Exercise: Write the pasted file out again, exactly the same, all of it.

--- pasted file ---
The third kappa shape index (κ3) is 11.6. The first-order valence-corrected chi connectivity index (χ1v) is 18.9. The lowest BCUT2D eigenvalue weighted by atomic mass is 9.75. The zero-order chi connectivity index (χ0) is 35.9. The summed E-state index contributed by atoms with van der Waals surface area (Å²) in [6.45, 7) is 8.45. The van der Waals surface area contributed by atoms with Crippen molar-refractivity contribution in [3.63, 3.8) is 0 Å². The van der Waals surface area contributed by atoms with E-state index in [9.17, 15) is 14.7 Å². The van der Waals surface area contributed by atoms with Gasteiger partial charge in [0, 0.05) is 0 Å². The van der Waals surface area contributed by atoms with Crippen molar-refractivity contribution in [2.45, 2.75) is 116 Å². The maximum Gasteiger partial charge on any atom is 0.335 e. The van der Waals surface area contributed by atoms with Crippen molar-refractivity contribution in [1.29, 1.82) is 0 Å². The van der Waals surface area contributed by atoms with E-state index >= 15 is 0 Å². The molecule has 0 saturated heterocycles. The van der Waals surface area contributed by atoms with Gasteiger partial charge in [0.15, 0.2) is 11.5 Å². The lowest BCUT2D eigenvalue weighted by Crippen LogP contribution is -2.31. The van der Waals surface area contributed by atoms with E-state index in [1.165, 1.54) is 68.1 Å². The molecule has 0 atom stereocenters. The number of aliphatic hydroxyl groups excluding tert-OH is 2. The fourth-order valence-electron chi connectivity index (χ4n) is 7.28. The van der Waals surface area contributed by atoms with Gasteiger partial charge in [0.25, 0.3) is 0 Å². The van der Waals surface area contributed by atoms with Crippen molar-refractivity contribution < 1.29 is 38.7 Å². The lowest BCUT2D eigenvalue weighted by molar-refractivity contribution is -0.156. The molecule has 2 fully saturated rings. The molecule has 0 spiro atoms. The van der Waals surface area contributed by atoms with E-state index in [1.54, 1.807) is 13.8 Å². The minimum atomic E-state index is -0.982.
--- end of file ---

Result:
The third kappa shape index (κ3) is 11.6. The first-order valence-corrected chi connectivity index (χ1v) is 18.9. The lowest BCUT2D eigenvalue weighted by atomic mass is 9.75. The zero-order chi connectivity index (χ0) is 35.9. The summed E-state index contributed by atoms with van der Waals surface area (Å²) in [6.45, 7) is 8.45. The van der Waals surface area contributed by atoms with Crippen molar-refractivity contribution in [3.63, 3.8) is 0 Å². The van der Waals surface area contributed by atoms with E-state index in [9.17, 15) is 14.7 Å². The van der Waals surface area contributed by atoms with Gasteiger partial charge in [0, 0.05) is 0 Å². The van der Waals surface area contributed by atoms with Crippen molar-refractivity contribution in [2.45, 2.75) is 116 Å². The maximum Gasteiger partial charge on any atom is 0.335 e. The van der Waals surface area contributed by atoms with Crippen molar-refractivity contribution in [1.29, 1.82) is 0 Å². The van der Waals surface area contributed by atoms with E-state index >= 15 is 0 Å². The molecule has 0 saturated heterocycles. The van der Waals surface area contributed by atoms with Gasteiger partial charge in [0.15, 0.2) is 11.5 Å². The lowest BCUT2D eigenvalue weighted by Crippen LogP contribution is -2.31. The van der Waals surface area contributed by atoms with E-state index in [1.165, 1.54) is 68.1 Å². The molecule has 0 atom stereocenters. The number of aliphatic hydroxyl groups excluding tert-OH is 2. The fourth-order valence-electron chi connectivity index (χ4n) is 7.28. The van der Waals surface area contributed by atoms with Gasteiger partial charge in [0.25, 0.3) is 0 Å². The van der Waals surface area contributed by atoms with Crippen molar-refractivity contribution < 1.29 is 38.7 Å². The lowest BCUT2D eigenvalue weighted by molar-refractivity contribution is -0.156. The molecule has 2 fully saturated rings. The molecule has 0 spiro atoms. The van der Waals surface area contributed by atoms with E-state index in [1.54, 1.807) is 13.8 Å². The minimum atomic E-state index is -0.982.